GENEVA, June 4 – The Intergovernmental Panel on Climate Change (IPCC) is inviting governments to comment on the Final Draft of the
Summary for Policymakers (SPM) of the Special Report on Global Warming of 1.5ºC (SR15) ahead of the approval plenary for the
SPM at the IPCC’s 48th session in early October.
The IPCC distributed the Final Draft of the report, whose full name is Global Warming of 1.5°C, an IPCC special report on the impacts of
global warming of 1.5°C above pre-industrial levels and related global greenhouse gas emission pathways, in the context of
strengthening the global response to the threat of climate change, sustainable development, and efforts to eradicate poverty, to
governments on Monday with a request to comment on SPM by 29 July 2018.
The review of the Final Draft is a key stage in the preparation of the report, allowing authors to prepare for the line-by-line approval
session of the SPM that will take place in Incheon, Republic of Korea, on 1-5 October, 2018. The report, to be released on 8 October subject
to approval by the Panel, will be the key scientific input into the Talanoa Dialogue at the UN Climate Change Conference to be held in
Katowice, Poland, in December.
The aim of this final review is to ensure that the Summary for Policymakers is accurate, well-balanced, presents the findings of the
underlying report clearly, and is consistent with the scope of the full report as approved by the Panel at the 44th session of the
IPCC in October 2016.
"This is the last step of the IPCC review process. Chapter drafts have been finalized, and key findings have been distilled into the Summary
for Policymakers,“ said Valérie Masson-Delmotte, Co-Chair of IPCC Working Group I. “Governments will now review the report that we have
prepared following their invitation to the IPCC in December 2015, at COP21."
In line with IPCC procedures, the report has already undergone two formal review stages: the expert review of the First Order Draft
from 31 July to 24 September 2017, and the government and expert review of the Second Order Draft from 8 January to 25 February 2018.
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Notes for editors
The Special Report on Global Warming of 1.5ºC , known as SR15, is being prepared in response to an invitation from the 21st
Conference of the Parties (COP21) to the United Nations Framework Convention on Climate Change in December 2015, when they reached
the Paris Agreement, and will inform the Talanoa Dialogue
at the 24th Conference of the Parties (COP24). The Talanoa Dialogue will take stock of the collective efforts of Parties in relation to
progress towards the long-term goal of the Paris Agreement, and to inform the preparation of nationally determined contributions.
Details of the report, including the approved outline, can be
found on the report page. The report is being prepared under the joint scientific leadership of all three IPCC
Working Groups, with support from the Working Group I Technical Support Unit. The Panel will consider the Summary for Policymakers at its
48th Session in Incheon Republic of Korea, on 1-5 October.
What is the IPCC?
The Intergovernmental Panel on Climate Change (IPCC) is the UN body for assessing the science related to climate change. It was
established by the United Nations Environment Programme (UN Environment) and the World Meteorological Organization (WMO) in 1988 to
provide policymakers with regular scientific assessments concerning climate change, its implications and potential future risks, as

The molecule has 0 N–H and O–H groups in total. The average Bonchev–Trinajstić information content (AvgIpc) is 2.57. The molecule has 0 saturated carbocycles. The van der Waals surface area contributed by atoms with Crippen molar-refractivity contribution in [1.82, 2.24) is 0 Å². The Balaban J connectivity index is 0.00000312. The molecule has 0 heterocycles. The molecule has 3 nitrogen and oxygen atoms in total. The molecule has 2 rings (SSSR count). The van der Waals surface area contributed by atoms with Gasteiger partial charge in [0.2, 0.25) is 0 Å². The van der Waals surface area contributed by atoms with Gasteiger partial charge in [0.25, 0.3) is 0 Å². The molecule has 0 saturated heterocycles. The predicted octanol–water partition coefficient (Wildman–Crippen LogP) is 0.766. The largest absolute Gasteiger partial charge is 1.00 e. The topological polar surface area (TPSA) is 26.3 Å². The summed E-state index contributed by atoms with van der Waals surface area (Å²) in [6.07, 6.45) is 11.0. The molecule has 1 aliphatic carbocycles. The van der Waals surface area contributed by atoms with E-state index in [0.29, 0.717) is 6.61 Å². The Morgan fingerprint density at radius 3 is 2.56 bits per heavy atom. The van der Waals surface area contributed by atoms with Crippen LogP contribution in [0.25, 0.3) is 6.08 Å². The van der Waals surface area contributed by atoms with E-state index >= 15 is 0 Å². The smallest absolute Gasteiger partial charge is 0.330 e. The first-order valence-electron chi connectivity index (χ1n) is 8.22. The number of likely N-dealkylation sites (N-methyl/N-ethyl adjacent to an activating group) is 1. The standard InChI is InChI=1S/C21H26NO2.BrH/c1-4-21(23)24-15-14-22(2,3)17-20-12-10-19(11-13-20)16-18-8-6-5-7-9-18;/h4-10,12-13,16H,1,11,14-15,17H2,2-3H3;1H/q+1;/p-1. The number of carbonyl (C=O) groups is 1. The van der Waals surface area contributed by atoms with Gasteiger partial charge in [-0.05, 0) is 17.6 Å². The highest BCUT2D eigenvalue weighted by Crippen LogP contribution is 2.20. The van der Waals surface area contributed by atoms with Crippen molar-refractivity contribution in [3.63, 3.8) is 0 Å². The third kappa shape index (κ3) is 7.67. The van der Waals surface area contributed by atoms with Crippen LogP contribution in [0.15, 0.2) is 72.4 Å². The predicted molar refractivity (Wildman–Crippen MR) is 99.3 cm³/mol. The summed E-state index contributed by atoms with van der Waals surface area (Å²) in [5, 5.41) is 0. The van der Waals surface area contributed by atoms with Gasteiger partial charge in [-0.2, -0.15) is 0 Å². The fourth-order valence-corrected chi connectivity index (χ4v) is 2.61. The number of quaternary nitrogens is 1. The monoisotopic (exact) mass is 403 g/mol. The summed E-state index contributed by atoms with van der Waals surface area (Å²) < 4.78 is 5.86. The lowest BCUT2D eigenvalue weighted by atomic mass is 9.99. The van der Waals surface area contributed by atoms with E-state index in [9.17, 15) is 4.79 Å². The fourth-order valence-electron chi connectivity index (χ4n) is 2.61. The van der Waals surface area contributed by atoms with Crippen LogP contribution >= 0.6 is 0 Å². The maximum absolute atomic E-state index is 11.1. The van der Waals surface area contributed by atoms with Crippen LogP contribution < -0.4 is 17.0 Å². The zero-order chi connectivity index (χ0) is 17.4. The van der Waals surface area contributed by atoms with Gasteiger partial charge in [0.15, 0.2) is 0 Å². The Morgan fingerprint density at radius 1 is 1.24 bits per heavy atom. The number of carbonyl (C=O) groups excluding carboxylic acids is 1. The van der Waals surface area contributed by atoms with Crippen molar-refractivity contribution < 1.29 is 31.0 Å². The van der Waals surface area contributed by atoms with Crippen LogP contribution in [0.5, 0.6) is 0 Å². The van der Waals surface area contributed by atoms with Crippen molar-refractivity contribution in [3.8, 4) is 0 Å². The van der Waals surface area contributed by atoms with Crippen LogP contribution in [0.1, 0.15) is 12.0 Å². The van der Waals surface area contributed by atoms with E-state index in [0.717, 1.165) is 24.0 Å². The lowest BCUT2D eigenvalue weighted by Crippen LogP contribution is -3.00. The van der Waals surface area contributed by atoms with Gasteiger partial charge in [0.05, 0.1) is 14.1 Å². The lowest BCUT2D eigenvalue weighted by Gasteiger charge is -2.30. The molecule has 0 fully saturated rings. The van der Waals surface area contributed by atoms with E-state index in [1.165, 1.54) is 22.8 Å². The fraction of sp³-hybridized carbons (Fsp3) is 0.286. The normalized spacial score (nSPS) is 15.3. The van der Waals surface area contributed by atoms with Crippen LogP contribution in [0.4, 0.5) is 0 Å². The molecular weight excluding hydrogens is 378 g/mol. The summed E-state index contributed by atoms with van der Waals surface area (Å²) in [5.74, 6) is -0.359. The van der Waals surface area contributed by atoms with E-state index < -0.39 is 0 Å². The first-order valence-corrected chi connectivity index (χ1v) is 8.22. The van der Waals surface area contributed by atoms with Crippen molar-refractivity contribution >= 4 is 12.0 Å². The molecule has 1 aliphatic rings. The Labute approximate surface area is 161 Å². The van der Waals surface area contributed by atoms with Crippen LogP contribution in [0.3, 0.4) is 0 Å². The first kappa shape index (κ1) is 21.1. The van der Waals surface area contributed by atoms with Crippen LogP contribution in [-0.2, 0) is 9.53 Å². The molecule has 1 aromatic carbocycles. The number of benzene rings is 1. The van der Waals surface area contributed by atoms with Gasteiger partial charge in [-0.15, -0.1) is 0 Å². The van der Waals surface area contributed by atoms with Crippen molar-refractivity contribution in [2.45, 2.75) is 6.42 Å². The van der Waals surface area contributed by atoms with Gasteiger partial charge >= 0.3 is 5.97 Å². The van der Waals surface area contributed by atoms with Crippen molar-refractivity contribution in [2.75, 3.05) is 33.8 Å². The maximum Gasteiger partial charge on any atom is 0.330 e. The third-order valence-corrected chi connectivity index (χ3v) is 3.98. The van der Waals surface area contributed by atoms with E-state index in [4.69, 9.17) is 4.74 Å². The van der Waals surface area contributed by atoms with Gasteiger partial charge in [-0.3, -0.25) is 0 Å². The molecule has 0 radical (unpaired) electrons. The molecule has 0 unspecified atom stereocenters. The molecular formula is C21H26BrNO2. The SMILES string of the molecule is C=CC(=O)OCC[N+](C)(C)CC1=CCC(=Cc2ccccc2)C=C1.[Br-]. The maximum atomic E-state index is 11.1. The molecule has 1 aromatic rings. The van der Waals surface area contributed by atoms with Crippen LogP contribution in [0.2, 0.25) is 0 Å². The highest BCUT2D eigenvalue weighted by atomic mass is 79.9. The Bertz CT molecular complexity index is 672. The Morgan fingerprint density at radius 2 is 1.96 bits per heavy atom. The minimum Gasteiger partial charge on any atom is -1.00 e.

well as to put forward adaptation and mitigation strategies. It has 195 member states.
IPCC assessments provide governments, at all levels, with scientific information that they can use to develop climate policies. IPCC
assessments are a key input into the international negotiations to tackle climate change. IPCC reports are drafted and reviewed in
several stages, thus guaranteeing objectivity and transparency.
The IPCC assesses the thousands of scientific papers published each year to tell policymakers what is known about the risks related to
climate change. The IPCC identifies where there is agreement in the scientific community, where there are differences of opinion, and
where further research is needed. It does not conduct its own research.
To produce its reports, the IPCC mobilizes hundreds of scientists. These scientists and officials are drawn from diverse backgrounds.
Only a dozen permanent staff work in the IPCC’s Secretariat.
The IPCC has three working groups: Working Group I, dealing with the physical science basis of climate change; Working Group II, dealing
with impacts, adaptation and vulnerability; and Working Group III, dealing with the mitigation of climate change. It also has a Task Force
on National Greenhouse Gas Inventories that develops methodologies for measuring emissions and removals.
IPCC Assessment Reports consist of contributions from each of the three working groups and a Synthesis Report. Special Reports undertake
an assessment of cross-disciplinary issues that often span more than one working group and are shorter and more focused than the main assessments.
Sixth Assessment Cycle
At its 41st Session in February 2015, the IPCC decided to produce a Sixth Assessment Report (AR6). At its 43rd Session in April 2016, it
decided to produce three Special Reports, a Methodology Report and AR6.
The Methodology Report to refine the 2006 IPCC Guidelines for National Greenhouse Gas Inventories will be delivered in 2019. Besides Global
Warming of 1.5ºC, the IPCC will finalize two further special reports in 2019: the Special Report on the Ocean and Cryosphere in a Changing
Climate and Climate Change and Land: an IPCC special report on climate change, desertification, land degradation, sustainable land management,
food security, and greenhouse gas fluxes in terrestrial ecosystems. The AR6 Synthesis Report will be finalized in the first half of 2022.
For more information go to www.ipcc.ch.